Victor David: This formulation is a politically correct way of talking about the nationalization of natural resources. In Iceland, one of the big issues is seafood. Some big companies concentrate almost all the fishing quotas. This nationalization would make it possible to renegotiate the quotas towards a redistribution more favorable to the whole population. The prospects of finding oil in Icelandic territorial waters in the North Sea are probably not foreign to this proposal either.
More generally, nationalization is motivated by the fear of seeing multinationals, or even foreign states via public companies, monopolizing resources. For example, China has tried to acquire land in Iceland. However, we must relativize the scope of the Icelandic text which refers to resources not already privatized. So it’s not for the government to hunt for private companies.
So the changes are pretty marginal?
No, because there are still a lot of natural resources not yet transferred to the private sector, in terms of fishing but also the offshore oil reserves which are only at the stage … of potential!
Does the reference to “people” not give citizens more of their resources than nationalization alone?
Not really, as Iceland is a representative democracy. Participation mechanisms should be put in place for the population to be involved in the management of resources. Through local referendums in particular. Then the ownership of the people would make more sense. That said, it is true that the draft Icelandic constitution provides for citizens’ initiative referendums. 10% of the population could cause a referendum, why not, resources in case of litigation with the state.
Does this project suggest better protection of resources?
The environment does not necessarily have much to gain. Behind the term “natural resources”, we speak less of the flora, fauna or landscapes, than of all that can prove to be a “natural wealth”, such as oil, ores or products of the Peach. Natural resources that are not already privatized to give to the people are removed from individual appetites. In reality, it is the state that manages them in the form of majority shareholding, without necessarily protecting nature.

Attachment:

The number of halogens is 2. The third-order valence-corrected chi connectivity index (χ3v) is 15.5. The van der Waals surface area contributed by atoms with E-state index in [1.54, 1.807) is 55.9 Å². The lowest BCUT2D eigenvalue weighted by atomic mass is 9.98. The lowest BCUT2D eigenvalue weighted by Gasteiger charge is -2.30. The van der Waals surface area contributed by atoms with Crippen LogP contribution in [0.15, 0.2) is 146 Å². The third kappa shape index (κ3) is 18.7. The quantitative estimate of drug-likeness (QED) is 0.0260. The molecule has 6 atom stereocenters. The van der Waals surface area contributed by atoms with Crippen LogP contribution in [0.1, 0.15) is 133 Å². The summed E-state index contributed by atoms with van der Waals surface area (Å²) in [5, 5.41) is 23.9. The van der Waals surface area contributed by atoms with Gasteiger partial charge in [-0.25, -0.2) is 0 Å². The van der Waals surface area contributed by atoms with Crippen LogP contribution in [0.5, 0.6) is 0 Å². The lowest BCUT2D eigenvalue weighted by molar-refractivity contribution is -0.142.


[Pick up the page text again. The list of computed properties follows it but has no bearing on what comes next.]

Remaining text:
A real improvement in the protection of natural resources in recent years comes from the 2008 Ecuadorian Constitution which decided to grant “fundamental rights” to nature itself. In particular, this facilitates the defense of the environment because these rights allow anyone to speak out for nature in court and to make a complaint without having to justify personal harm. And the damage to the environment is imprescriptible.
Is Iceland’s proposal part of a broader trend?
Yes, the nationalization of natural resources is back on the scene. In all legality since since 1962, the United Nations affirms the sovereignty of States over resources. In recent decades, however, states had used these rights to privatize resources, under pressure from the IMF and the World Bank. Since the early 2000s, Venezuela, Bolivia and Ecuador have begun or strengthened the nationalization of their natural resources, including oil but not only. In Bolivia, the nationalization of water has allowed the state to regain control over this sector against Suez.
In Quebec, nationalist political parties regularly claim sovereignty over natural resources. But a perverse effect of this kind of nationalization is the risk of corruption, because the rulers become the exclusive managers of these riches. It is therefore imperative to increase public participation in natural resource management decision-making and strengthen transparency guarantees for public action.